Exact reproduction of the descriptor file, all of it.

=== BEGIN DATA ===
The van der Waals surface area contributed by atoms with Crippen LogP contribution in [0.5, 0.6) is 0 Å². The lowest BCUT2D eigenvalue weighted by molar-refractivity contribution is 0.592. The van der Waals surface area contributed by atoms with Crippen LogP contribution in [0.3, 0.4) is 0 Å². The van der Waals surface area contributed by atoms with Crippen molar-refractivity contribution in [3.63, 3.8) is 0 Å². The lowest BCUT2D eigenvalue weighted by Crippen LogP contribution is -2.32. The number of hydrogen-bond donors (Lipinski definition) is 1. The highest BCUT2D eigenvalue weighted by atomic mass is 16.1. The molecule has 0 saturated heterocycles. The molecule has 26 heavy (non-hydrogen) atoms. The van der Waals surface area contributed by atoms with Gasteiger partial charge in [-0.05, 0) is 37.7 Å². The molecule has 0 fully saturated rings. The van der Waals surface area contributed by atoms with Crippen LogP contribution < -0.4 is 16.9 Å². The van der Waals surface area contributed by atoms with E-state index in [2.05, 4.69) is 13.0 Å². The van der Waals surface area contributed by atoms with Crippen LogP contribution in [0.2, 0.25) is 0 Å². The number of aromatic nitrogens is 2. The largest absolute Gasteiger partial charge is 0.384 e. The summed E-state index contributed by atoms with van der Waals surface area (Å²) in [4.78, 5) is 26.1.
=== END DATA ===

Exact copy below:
The van der Waals surface area contributed by atoms with Crippen LogP contribution in [0.5, 0.6) is 0 Å². The lowest BCUT2D eigenvalue weighted by molar-refractivity contribution is 0.592. The van der Waals surface area contributed by atoms with Crippen LogP contribution in [0.3, 0.4) is 0 Å². The van der Waals surface area contributed by atoms with Crippen molar-refractivity contribution in [3.63, 3.8) is 0 Å². The lowest BCUT2D eigenvalue weighted by Crippen LogP contribution is -2.32. The number of hydrogen-bond donors (Lipinski definition) is 1. The highest BCUT2D eigenvalue weighted by atomic mass is 16.1. The molecule has 0 saturated heterocycles. The molecule has 26 heavy (non-hydrogen) atoms. The van der Waals surface area contributed by atoms with Gasteiger partial charge in [-0.05, 0) is 37.7 Å². The molecule has 0 fully saturated rings. The van der Waals surface area contributed by atoms with Crippen LogP contribution < -0.4 is 16.9 Å². The van der Waals surface area contributed by atoms with E-state index in [2.05, 4.69) is 13.0 Å². The van der Waals surface area contributed by atoms with Crippen LogP contribution in [0.2, 0.25) is 0 Å². The number of aromatic nitrogens is 2. The largest absolute Gasteiger partial charge is 0.384 e. The summed E-state index contributed by atoms with van der Waals surface area (Å²) in [4.78, 5) is 26.1.